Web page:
Plaintiffs worked consecutive 14-day “hitches” on Metson's ships, providing emergency clean up of oil spills and other hazardous chemical spills off the California coast. This arrangement gave rise to questions about how Metson calculated pay for the seventh consecutive workday in a week and compensation for employees when on call. In Seymore v. Metson Marine, Inc. (February 28, 2011), the Court of Appeal (First Appellate District, Division Three) reversed an order granting summary judgment in favor of Metson.
On the seventh day of overtime issue, Metson set the start time of the workweek so that employees only worked one "workweek" of seven consecutive days in the 14-day hitch. On an issue of first impression, the Court rejected that manipulation:
Metson's attempt to evade the requirements of sections 500 and 510 is no different from the method struck down in the Wal-Mart case. Under the plain language of section 510, plaintiffs are entitled to premium pay “on the seventh day of work in any one workweek” and according to section 500, a workweek is defined to mean “any seven consecutive days, starting with the same calendar day each week.” The clear intent of this statute is to provide premium pay for employees who are required to work a seventh consecutive day in a “fixed and regularly” occurring workweek. Metson's attempt to circumvent this requirement cannot be condoned. (Huntington Memorial Hospital v. Superior Court (2005) 131 Cal.App.4th 893, 910 [“The bottom line is this: An employer may not engage in a subterfuge or artifice designed to evade the overtime laws”].)
Slip op., at 5. The Court found a DLSE memorandum on the issue to be in potential conflict with the statutory language and disregarded it.
Turning to whether Metson's control was sufficient to establish an obligation to pay for on-call time, the Court reviewed the evidence de novo, finding one fact in particular to be the key determinant, the obligation to sleep on Metson's premises:
Metson cites a number of cases in which courts have concluded that on-call employees able to engage in such personal activities and subject to even shorter response time requirements were not entitled to compensation. (See Gomez, supra, 173 Cal.App.4th 508 [30-minute telephone response time]; Dinges v. Sacred Heart St. Mary’s Hosps. (7th Cir. 1999) 164 F.3d 1056 [7-minute response time]; Bright v. Houston Northwest Medical Center Survivor, Inc. (5th Cir. 1991) 934 F.2d 671 [20-minute response time].) However, there is one critical difference between each of those cases and the present situation —in none of those cases was the employee required to sleep at the employer's premises. In Bright, the court observed that the situation there was “wholly different” from cases in which employees were required to serve their on-call time at the employer's premises because “Bright did not have to remain on or about his employer's place of business, or some location designated by his employer, but was free to be at his home or at any place or places he chose, without advising his employer, subject only to the restrictions that he be reachable by beeper, not be intoxicated, and be able to arrive at the hospital in 'approximately' twenty minutes.” (934 F.2d at p. 676.)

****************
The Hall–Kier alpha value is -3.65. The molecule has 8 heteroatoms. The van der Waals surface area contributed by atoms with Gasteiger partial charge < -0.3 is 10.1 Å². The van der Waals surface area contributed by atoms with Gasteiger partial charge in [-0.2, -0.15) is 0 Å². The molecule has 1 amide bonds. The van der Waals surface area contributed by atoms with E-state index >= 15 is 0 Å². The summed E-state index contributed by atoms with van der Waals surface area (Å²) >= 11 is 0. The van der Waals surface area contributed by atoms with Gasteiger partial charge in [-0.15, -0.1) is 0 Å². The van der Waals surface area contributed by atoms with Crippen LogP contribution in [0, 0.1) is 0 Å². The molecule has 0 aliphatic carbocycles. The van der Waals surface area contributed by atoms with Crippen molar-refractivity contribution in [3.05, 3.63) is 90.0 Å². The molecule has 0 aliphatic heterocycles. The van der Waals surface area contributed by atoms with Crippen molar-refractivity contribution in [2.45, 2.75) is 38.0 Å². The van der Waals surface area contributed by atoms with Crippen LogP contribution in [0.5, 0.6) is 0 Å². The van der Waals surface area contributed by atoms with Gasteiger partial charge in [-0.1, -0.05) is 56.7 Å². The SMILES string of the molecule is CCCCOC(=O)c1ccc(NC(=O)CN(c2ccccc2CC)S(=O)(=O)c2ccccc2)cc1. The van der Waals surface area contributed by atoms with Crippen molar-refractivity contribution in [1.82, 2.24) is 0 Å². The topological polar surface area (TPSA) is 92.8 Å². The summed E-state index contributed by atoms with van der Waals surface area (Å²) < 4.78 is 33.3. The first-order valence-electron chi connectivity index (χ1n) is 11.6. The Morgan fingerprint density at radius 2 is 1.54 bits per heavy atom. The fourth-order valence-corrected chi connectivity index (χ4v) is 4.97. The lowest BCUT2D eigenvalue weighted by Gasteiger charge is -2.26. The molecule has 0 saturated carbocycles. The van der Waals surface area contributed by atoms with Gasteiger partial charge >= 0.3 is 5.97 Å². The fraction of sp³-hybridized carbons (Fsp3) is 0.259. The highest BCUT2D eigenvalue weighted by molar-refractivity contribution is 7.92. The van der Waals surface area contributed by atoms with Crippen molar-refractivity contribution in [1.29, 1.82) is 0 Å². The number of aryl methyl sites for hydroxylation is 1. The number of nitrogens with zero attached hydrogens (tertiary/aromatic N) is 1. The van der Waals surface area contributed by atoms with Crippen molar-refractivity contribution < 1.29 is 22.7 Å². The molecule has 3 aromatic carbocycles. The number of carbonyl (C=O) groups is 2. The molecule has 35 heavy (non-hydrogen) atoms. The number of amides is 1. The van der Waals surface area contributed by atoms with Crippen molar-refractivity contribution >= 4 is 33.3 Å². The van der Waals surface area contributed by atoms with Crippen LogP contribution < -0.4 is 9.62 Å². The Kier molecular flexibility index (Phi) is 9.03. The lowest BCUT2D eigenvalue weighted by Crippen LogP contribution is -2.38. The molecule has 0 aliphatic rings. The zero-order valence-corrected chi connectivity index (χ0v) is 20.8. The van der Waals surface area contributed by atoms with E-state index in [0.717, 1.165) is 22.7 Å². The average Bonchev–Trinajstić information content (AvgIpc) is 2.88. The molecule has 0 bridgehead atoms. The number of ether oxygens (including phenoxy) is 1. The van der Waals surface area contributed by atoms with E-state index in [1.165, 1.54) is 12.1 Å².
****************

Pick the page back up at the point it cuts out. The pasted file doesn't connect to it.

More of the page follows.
Slip op., at 10. (As an aside, I find it amusing that two cases I handled, one on the prevailing side and one on the losing side, factored into the Court's discussion of this on-call issue. Glad I didn't completely screw it up for the plaintiffs here.) In any event, after an extended discussion of how California parallels but does not exactly follow FLSA precedent surrounding this issue, the Court then spent a moment discussing the fact that, in California, an employer may agree with an employee to designate eight sleeping hours as uncompensated time when an employee works a 24-hour shift. The Court concluded by suggesting that Metson's arguments about the need for revised exceptions to current wage orders (or a new wage order) were worthy of consideration but did not provide a basis for the Court to disregard existing law.